More than three decades after declaring the then-unincorporated Louisiana High School Athletic Association a public body, the state Supreme Court reversed course this week and said the now-incorporated LHSAA is a private corporation that is not subject to the Open Meetings Law and cannot be audited by the state.
The justices also struck down two state laws dealing with the LHSAA: a 1997 law that allowed private-school students to play sports outside their attendance zones under certain conditions, and a 2010 law that made home-schooled students eligible to play sports at LHSAA member schools.
When asked Thursday by email if the high court’s ruling would have any impact on LHSAA’s recent decision to have separate football championships for select (private or nonpublic, charter, magnet, laboratory and dual-curriculum) and nonselect (traditional public) schools, LHSAA Executive Director Kenny Henderson replied in an email, “On advice of our attorney, I have been advised to only do the press release and not comment on any more than that at this time.”
In declaring the LHSAA a private corporation, the Supreme Court reversed not only its own 1981 decision in Spain v. Louisiana High School Athletic Association, but also a Baton Rouge judge’s 2011 ruling that the LHSAA is a “quasi public body” for the limited purpose of state audit law.
“We are pleased to have the acknowledgement and clarification of our private, non-profit status from the Louisiana Supreme Court and look forward to continuing our mission to provide the very best in championship competition for our member schools, without the onerous burden of political meddling,” Henderson said in a prepared statement.
In an interview, Louisiana Legislative Auditor Daryl Purpera said he is “very disappointed” the high court ruled his office cannot look at the LHSAA’s annual audit or audit the association’s books.
“I’m also concerned about the lack of transparency that will result from this ruling,” he said.
“There’s no sunshine. There’s no light.”
The Supreme Court said the 1997 and 2010 laws it struck down specifically and unconstitutionally targeted the LHSAA and not other similarly situated athletic associations operating in the state, such as the Louisiana Christian School Athletic Association, the Louisiana High School Rodeo Association and the Mississippi Association of Independent Schools.
The LHSAA claimed the 2010 law was enacted by the Legislature to reverse an eligibility ruling the association made in the case of a student-athlete who had been ruled ineligible under its bona fide move rule. The rule states that if a family moves from one attendance zone to another, it must be a legitimate move. The LHSAA contends the rule exists because some families pretend to move by renting an apartment, trailer or otherwise obtaining temporary housing so their child can attend a school outside the LHSAA attendance zone without losing a year of eligibility.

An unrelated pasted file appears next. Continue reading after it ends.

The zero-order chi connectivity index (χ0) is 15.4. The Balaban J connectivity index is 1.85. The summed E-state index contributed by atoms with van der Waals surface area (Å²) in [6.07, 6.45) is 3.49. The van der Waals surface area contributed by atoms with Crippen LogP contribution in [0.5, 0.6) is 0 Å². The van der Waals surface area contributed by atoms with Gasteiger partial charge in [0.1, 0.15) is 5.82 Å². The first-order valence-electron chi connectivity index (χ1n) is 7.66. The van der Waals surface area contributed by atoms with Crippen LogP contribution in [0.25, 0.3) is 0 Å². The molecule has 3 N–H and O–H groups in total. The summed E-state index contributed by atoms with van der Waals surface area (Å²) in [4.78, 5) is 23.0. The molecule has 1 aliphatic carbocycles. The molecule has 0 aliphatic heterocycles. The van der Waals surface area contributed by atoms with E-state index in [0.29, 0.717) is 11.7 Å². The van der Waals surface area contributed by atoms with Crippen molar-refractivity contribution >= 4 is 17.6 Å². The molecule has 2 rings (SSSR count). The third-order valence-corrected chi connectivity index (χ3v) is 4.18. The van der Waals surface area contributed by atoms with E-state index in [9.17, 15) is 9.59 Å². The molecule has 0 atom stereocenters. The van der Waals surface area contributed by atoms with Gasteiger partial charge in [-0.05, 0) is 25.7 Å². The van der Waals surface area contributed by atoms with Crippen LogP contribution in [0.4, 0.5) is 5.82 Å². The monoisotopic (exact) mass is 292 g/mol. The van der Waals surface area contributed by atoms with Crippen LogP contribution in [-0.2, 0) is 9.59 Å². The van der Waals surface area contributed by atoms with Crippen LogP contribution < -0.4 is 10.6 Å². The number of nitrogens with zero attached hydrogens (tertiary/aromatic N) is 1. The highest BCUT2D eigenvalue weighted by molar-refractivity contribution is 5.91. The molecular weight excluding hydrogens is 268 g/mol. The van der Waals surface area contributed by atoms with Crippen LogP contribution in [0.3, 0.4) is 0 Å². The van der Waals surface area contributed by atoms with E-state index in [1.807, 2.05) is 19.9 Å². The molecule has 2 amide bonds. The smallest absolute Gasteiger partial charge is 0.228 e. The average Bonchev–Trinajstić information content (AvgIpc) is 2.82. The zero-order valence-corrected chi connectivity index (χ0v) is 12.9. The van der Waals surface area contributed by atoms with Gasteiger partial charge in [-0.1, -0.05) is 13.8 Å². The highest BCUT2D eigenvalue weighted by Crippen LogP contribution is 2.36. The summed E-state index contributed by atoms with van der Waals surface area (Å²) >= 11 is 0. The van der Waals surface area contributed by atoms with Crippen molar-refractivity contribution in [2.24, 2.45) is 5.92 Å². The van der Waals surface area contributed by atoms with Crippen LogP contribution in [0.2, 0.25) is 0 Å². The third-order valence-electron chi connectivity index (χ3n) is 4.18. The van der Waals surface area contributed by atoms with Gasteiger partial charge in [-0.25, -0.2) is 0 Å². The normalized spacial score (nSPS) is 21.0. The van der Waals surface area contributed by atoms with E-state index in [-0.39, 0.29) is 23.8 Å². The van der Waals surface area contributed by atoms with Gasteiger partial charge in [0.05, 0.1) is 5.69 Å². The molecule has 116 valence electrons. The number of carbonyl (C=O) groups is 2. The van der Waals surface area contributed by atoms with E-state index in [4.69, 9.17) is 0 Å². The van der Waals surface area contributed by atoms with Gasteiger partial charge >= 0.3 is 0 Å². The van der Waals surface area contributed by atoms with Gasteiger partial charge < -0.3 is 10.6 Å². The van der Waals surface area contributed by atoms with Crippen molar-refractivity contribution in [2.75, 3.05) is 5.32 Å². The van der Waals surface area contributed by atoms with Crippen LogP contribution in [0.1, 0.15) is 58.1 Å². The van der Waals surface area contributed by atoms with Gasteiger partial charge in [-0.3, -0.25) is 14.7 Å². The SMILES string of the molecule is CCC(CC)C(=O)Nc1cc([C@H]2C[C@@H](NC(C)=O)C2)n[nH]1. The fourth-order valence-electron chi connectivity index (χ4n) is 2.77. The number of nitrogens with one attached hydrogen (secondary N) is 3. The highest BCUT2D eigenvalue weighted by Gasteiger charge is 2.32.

“We address controversial issues virtually every year, but we do it like every other private organization, within our own bylaws and under the direction of our own members,” Henderson said in his statement.
“Unfortunately some in the Legislature sought unconstitutional remedies when things didn’t always go their way. We …LHSAA is a quasi public agency or body. The current justices also overruled the Supreme Court’s Spain decision, which dealt solely with the issue of whether the Louisiana Open Meetings Law applied to the then-unincorporated association.
Retiring Supreme Court Chief Justice Catherine “Kitty” Kimball, whose last day on the court was Thursday, wrote for the current court in its decision Tuesday that the justices who decided Spain “failed to explain how the LHSAA, independently formed by high school principals, constitutes a ‘ believe this ruling should settle the issue once and for all.”
State District Judge Todd Hernandez declared the 2010 and 1997 laws unconstitutional in late 2011. The high court affirmed the Baton Rouge judge in that respect.
But the justices reversed Hernandez’s ruling that thecommittee or subcommittee’ of BESE or the parish school boards.”
The state Board of Elementary and Secondary Education and parish school boards are public bodies.
“When the LHSAA became a Louisiana corporation in 1988, it further separated itself from BESE and the parish school boards and any notion that it might be a committee or subcommittee thereof,” Kimball wrote.
The Supreme Court’s rulings Tuesday came in a lawsuit the LHSAA filed in late 2010 against the state, BESE and the state legislative auditor.
The LHSAA, which is funded primarily through payments, sponsorships, membership dues and ticket sales from hosting statewide sporting events, filed its suit not long after a state audit concluded that former LHSAA Commissioner Tommy Henry may have fraudulently spent thousands of dollars of association money, including as much as $50,000 on cigars. The LHSAA questioned whether the state should have been permitted to review its books.
Henderson said shortly after Hernandez’s ruling that he did not foresee the LHSAA doing away with either of the rules in the 1997 and 2010 laws. He said then that it would be up to the LHSAA’s executive committee to decide what to do once all appeals are final.
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